Testing is typically contacted by taking a swab at a healthcare provider's office. Call ahead before visiting your healthcare provider.
While there are no restrictions who can get tested, not everybody who feels ill needs to be tested, particularly if you have mild illness. If you are sick with fever, cough or shortness of breath and are in a high-risk group, call your healthcare provider to discuss whether you should be tested for COVID-19.
People at high risk for complications from COVID-19 are:
- People older than 60 years
- People with chronic medical conditions
- People with weakened immune systems
- Pregnant people
If you are sick, stay home. You should take steps you normally would when sick, including focusing on caring for your health, contacting your health care provider if you feel you need and don't attend social events if contagious. If you miss class due to illness, work with your instructor on any necessary arrangements for making up coursework.
People at higher risk of severe illness should stay home and away from large groups of people as much as possible, including public places with lots of people and large gatherings where there will be close contact with others. This includes concert venues, conventions, sporting events and crowded social gatherings.
People at higher risk include people:
- More than 60 years of age.
- With underlying health conditions, including include heart disease, lung disease or diabetes.
- With weakened immune systems.
- Who are pregnant.
Caregivers of children with underlying health conditions should consult with healthcare providers about whether their children should stay home. Anyone who has questions about whether their condition puts them at risk for novel coronavirus should consult with their healthcare providers.
As with any natural or human-inflicted disaster, the novel coronavirus outbreak presents an added layer of stress and worry for members of our community who have personal connections to any affected area. This is a critically important time for all of us to reinforce a community of care on our campus and support one another.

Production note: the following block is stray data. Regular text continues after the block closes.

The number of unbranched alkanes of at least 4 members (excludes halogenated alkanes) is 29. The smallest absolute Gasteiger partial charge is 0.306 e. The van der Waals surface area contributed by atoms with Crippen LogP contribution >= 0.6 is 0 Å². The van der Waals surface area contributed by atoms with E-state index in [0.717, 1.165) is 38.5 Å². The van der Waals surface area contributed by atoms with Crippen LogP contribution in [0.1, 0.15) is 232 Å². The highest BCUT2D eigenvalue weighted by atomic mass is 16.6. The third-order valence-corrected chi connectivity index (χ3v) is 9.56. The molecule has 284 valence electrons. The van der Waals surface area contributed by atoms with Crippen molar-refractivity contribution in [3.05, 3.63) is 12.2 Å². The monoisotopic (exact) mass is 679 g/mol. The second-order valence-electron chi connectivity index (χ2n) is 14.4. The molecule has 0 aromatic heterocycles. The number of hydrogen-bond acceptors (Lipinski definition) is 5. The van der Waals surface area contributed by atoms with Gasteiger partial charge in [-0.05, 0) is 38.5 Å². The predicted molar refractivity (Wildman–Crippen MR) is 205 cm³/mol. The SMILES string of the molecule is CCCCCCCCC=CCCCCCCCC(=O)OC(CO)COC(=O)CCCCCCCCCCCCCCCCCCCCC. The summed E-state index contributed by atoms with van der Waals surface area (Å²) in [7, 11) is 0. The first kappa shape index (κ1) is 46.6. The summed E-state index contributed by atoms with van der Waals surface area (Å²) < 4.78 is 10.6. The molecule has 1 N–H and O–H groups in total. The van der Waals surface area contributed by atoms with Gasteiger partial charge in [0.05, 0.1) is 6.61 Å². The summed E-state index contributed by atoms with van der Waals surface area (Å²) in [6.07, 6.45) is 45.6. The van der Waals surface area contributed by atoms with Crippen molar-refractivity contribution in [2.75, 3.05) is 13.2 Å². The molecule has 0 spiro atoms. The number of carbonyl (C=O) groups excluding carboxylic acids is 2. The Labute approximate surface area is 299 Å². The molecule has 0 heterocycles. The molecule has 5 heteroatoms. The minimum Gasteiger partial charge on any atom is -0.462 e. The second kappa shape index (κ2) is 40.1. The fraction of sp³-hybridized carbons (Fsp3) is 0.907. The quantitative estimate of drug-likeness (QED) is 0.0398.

If you would like to talk with someone, support is available to students at Student Health Services 406-265-3599.
Many are experiencing anxiety as news and warnings about COVID-19 intensify. Remember that the risk of contracting COVID-19 in Montana and in the U.S. as a whole is currently low. If you would like to talk with someone, support is available to students at Student Health Services.
To protect patient privacy, the Montana University System cannot legally release the immediate location of individuals being screened for or confirmed to have COVID-19.
Confirmed and suspected cases will be reported by the Montana Department of Health & Human Services. Montana's Department of Health and Human Services tracks possible, negative, and confirmed cases on their website.
In the event that a member of one of our Montana University System campus communities were confirmed or suspected to have COVID-19, the campus would follow the lead of the local county health department to initiate appropriate quarantine and public health management protocols.
Student Health Services staff is in close contact with the county health officials and is checking the CDC, WHO, and DPHHS websites daily for updates.